More importantly, I was astounded by the fact that, although the normal run of politicians won’t bother to talk to me (must be my long hair!), here was someone who looked beyond my appearance and made the effort to tell me their plans.”

Christian Astourian has spent 15 years breaking down the physical and social barriers that stop people with disability from being able to participate in society.
“Decision-makers are, by and large, cut off from disabilities and there’s the longstanding attitude that all minorities should be happy to get the scraps from the table reserved for the dining pleasures of the able-bodied and the mainstream,” he said on the Perspective program.

“I depend on a scooter for transport and my posture would challenge even the most devoted yoga goer. My speech means that I’ll never be featured in a live TV debate. In short, I’m like lots of people with a disability. Yet my hope is to see more people more or less like me run for office.

“Like other minorities in parliament, ultimately I want a disabled person to be elected with respect for their differences but not because of them. And just like members of other minorities, I see no reason why a disabled MP should be restricted to contributing on disability issues. After all, there are plenty of issues to go round.”

He is proud of the fact that, as a new campaigner, he snared 1.5% of the primary vote – 550 votes, to be exact. Although the candidates for the Labor and Greens parties gained around 16,000 and 14,000 votes respectively, all other candidates polled in the range of 500-800 votes each.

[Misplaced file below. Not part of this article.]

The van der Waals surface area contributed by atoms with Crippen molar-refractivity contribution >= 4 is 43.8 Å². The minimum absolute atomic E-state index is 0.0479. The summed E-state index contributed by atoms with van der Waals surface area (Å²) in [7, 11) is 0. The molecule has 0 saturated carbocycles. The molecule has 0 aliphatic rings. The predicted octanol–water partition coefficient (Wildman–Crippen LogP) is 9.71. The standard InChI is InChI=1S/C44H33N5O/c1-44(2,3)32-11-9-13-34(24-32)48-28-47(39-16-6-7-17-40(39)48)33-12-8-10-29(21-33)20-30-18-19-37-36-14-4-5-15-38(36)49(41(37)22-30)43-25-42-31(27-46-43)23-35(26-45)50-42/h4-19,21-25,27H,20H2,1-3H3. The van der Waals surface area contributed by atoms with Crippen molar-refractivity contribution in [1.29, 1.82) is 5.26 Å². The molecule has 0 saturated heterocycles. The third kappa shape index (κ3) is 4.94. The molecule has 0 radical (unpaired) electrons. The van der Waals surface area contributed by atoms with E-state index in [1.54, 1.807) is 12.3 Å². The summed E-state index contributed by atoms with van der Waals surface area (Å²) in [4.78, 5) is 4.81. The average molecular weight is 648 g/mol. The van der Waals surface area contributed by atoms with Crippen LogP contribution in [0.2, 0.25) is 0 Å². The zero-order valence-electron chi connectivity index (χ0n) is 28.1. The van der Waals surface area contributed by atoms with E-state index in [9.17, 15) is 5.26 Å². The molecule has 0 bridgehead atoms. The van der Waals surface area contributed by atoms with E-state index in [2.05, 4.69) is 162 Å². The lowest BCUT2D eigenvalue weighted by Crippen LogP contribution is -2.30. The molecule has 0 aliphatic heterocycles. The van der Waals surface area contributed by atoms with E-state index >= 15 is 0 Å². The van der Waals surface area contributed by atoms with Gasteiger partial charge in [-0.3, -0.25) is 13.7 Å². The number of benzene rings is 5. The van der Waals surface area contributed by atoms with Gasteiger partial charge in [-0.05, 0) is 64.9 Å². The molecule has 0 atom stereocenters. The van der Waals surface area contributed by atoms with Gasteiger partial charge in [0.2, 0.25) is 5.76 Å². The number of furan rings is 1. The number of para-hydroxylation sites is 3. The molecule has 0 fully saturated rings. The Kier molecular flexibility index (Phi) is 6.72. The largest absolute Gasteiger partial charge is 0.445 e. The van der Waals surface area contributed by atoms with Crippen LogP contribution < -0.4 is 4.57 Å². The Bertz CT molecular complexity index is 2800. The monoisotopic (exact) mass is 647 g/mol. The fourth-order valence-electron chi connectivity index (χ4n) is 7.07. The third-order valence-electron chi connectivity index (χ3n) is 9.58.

That puts Christian Astourian firmly amongst the pack. “Most families include someone with some kind of disability. Yet, despite our numbers, governments – and most of the people who vote for them – continue to treat disabled people as ‘other people’.

The Victorian Government’s Department of Infrastructure Transport Plan 2006 says full disability access to public transport can wait until 2036. There’s still no legislation in the Housing Act to make new houses physically accessible and there are waiting lists of up to three years for equipment such as wheelchairs. People with a disability live in poverty more than any other group outside indigenous Australians,” he says.

“I am a strong believer that, with regard to disability, things are going to get better. To live in a community that is more accessible to and inclusive for everybody. I have no doubt that it will happen, because it’s part of evolution in humanity. But how long do we have to wait? Which generation is going to take responsibility to implement changes and speed-up the process?”
Asked if he is likely to ever run for politics again, Christian Astourian grins and admits that’s the “million dollar question … I’m not sure if I would run as a candidate again but, if I do, I’d be an independent.” 

Meanwhile, he has a much greater vision in mind. “I always want to learn more about the world we live in. It’s important for me as a person to give a meaning to my life. If I can do something to inspire other people’s lives or the society we live in, I would think my life was worthwhile. I use as my own inspiration an extract from a Ralph Waldo Emerson poem: To know even one life has breathed easier because you lived, this is to have succeeded.”